With Mesh being much-anticipated by many, people talking about it’s potential to change Second Life, some have been wondering what the catch is. There have been some whispers that Mesh would mean the end of the usability of Viewer 1-based viewers. But only just now has Linden Lab explained. There are a couple conditions needed to enable Mesh on one’s computer on the Second Life Wiki.
“In order to prevent usage of intellectual property with the mesh upload tool, prior to uploading a mesh with a Mesh enabled viewer, 2 checks will occur before the user will be allowed to upload. The first check will be to verify payment information is on file and the second is a chance to educate the user with a short tutorial. After the user completes the tutorial, they will be enabled to upload content. “
So in order to use Mesh, residents essentially need to identify themselves to the Lab in case someone protests his intellectual property rights are being violated. And if Linden Lab feels there’s a problem, “user can be indefinitely flagged as not mesh enabled.”
Second Life has had problems over intellectual property before. Last November, the Lindens cracked down on Battlestar Galactica roleplay groups after Universal Studios, which owns the copyright to the TV show, complained. Although one can already reproduce copyrighted items in Second Life, Mesh with it’s promise to revolutionize content creation would presumably make it much easier. And there are some hints of such potential. One of Second Life’s readers sent us a screenshot of what was presumably the Mesh grid. The picture shows likenesses of World of Warcraft characters Deathwing, the Lich King, and others. Pictures like this would certainly make Linden Lab’s lawyers nervous.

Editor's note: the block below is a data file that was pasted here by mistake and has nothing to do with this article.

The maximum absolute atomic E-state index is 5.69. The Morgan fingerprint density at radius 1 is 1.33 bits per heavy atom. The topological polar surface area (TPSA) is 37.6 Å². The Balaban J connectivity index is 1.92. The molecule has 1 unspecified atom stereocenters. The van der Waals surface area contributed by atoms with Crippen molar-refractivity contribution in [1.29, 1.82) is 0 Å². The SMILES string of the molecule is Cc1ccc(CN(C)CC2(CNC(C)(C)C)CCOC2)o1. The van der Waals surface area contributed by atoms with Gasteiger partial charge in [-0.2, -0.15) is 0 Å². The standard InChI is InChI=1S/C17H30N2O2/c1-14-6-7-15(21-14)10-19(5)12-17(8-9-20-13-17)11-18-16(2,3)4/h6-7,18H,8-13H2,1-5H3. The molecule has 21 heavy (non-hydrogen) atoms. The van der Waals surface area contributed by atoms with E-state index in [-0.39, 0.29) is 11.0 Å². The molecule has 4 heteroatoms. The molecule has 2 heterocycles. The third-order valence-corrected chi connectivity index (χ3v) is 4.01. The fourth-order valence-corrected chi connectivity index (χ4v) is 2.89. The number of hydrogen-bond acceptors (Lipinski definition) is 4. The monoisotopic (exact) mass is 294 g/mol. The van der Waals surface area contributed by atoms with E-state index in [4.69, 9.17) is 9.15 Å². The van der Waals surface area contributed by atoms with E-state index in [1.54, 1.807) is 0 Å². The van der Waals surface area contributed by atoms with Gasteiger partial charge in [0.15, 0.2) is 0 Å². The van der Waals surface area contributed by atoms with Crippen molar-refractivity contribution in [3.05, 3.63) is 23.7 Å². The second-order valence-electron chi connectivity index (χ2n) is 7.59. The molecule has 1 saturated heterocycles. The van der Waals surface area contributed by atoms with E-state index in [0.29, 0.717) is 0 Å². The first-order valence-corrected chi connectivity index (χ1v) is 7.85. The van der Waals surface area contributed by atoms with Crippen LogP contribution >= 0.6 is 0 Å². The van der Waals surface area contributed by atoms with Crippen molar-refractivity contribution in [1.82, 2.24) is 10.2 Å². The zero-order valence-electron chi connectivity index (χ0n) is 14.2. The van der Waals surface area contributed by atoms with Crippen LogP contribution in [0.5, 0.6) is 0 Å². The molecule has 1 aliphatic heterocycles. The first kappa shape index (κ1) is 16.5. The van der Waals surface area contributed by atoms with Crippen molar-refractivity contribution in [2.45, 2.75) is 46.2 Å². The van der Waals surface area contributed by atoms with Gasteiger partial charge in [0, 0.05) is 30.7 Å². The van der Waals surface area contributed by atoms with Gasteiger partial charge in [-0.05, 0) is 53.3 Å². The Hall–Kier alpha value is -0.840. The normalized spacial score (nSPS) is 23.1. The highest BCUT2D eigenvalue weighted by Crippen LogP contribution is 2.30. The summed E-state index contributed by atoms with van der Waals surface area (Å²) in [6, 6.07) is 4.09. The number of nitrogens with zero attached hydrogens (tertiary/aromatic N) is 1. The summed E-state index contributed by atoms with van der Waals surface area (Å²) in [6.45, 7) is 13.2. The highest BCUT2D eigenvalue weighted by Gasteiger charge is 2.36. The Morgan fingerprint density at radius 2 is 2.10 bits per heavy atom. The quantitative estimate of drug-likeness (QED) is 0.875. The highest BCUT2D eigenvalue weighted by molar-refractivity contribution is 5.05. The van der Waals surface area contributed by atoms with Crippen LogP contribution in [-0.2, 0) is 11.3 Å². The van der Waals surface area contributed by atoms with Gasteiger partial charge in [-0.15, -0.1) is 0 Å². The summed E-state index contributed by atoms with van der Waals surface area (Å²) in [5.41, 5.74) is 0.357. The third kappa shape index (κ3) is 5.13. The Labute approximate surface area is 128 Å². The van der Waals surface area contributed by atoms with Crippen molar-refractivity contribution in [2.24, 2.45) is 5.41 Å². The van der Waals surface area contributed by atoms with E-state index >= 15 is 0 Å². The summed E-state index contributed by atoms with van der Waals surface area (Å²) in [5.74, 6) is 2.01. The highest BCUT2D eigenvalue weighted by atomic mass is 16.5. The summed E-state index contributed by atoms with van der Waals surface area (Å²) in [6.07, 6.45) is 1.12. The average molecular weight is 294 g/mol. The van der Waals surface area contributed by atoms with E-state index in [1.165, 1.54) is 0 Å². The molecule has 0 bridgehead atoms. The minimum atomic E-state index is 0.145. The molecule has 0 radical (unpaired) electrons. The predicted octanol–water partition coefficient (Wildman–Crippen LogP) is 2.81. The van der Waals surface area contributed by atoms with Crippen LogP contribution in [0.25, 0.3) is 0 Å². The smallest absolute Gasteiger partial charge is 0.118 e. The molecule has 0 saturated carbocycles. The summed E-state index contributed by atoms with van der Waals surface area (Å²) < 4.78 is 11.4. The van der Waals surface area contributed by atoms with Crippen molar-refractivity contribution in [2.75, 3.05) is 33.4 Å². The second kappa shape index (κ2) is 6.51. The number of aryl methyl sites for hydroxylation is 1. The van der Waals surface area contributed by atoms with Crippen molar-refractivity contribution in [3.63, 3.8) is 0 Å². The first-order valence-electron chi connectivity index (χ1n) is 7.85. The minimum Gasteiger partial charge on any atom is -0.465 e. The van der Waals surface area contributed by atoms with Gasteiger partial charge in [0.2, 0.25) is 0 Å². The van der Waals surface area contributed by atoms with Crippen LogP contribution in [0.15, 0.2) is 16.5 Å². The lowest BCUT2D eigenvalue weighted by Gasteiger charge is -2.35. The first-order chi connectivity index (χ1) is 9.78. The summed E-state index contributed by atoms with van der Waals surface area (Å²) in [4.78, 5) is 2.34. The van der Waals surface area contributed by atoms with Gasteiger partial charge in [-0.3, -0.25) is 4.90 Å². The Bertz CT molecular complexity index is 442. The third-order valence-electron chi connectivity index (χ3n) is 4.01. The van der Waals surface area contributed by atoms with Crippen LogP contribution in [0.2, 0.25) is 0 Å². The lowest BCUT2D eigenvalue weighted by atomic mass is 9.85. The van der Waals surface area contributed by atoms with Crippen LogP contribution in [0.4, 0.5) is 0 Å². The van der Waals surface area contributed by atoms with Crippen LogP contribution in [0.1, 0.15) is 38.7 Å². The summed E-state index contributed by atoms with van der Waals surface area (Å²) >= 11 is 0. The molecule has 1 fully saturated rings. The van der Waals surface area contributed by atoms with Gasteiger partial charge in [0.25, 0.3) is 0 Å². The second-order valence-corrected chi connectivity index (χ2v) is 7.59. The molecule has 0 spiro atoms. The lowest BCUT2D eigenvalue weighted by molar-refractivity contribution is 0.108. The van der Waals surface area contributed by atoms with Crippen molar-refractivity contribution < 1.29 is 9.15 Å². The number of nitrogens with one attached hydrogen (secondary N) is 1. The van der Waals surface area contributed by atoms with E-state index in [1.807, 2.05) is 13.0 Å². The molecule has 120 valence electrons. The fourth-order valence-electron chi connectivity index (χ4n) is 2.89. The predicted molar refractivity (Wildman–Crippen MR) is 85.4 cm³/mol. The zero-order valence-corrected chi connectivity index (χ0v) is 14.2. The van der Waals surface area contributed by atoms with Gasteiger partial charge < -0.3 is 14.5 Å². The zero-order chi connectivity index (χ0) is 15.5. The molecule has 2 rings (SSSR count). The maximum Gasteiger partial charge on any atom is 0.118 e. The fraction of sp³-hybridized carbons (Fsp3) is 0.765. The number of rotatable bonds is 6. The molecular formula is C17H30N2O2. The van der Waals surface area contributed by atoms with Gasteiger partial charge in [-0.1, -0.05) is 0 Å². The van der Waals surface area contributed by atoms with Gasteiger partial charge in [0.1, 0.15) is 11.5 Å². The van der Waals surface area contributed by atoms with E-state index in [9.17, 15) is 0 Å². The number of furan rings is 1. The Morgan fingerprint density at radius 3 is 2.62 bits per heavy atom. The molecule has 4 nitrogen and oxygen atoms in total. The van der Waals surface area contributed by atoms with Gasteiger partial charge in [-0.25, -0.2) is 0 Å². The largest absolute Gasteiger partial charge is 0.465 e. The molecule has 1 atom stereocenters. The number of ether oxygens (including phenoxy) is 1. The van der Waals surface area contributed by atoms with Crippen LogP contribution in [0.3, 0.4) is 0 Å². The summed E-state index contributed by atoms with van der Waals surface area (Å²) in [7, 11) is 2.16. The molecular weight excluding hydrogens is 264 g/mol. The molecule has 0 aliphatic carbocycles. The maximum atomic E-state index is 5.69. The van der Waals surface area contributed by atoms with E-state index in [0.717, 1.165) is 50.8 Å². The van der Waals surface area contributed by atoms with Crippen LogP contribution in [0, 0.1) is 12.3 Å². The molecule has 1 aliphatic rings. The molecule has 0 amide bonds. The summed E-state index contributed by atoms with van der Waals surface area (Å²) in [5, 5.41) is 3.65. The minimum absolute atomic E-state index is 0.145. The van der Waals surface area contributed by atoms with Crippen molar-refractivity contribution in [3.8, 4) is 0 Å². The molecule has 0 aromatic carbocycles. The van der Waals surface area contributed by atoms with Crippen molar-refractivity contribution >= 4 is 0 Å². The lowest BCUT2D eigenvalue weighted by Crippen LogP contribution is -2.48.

Both Hamlet Au and Tateru Nino commented on the issue. Hamlet Au saw two problems, that most builders and scripters on the Grid don’t legally copyright their products, and that “3D files often have a dubious or ambiguous IP rights provenance. For example, when Linden Lab announced that mesh was coming back in 2009, the company's own demo included a sculpture of the Incredible Hulk.” Tateru felt that this would mean free account builders would "have to get payment information on file or be unable to upload arbitrary mesh objects, period."
Naturally, there were a number of comments by readers. One commented to Hamlet, “This is one of the worst ideas I’ve ever heard,” feeling all it would do was hassle content creators. Another commented the more he read about Second Life, “the more I feel Linden Lab is spying on its customers.” But there were others whom could understand the Lindens’ viewpoint. One of Tateru’s readers wondered if this would put nonwestern builders at a disadvantage, “In many countries outside the western world the use of credit cards is not that common.” Another commented, “Someone opened Pandora´s Box with Mesh Imports and now this someone struggles to control it. Good Luck with it.”
Tateru put it appropriately when she commented Mesh’s potential was matched by it's potential for trouble, and “Balancing the two interests is going to be tricky.”
Sources, Second Life Wiki, New World Notes, Tateru Nino,
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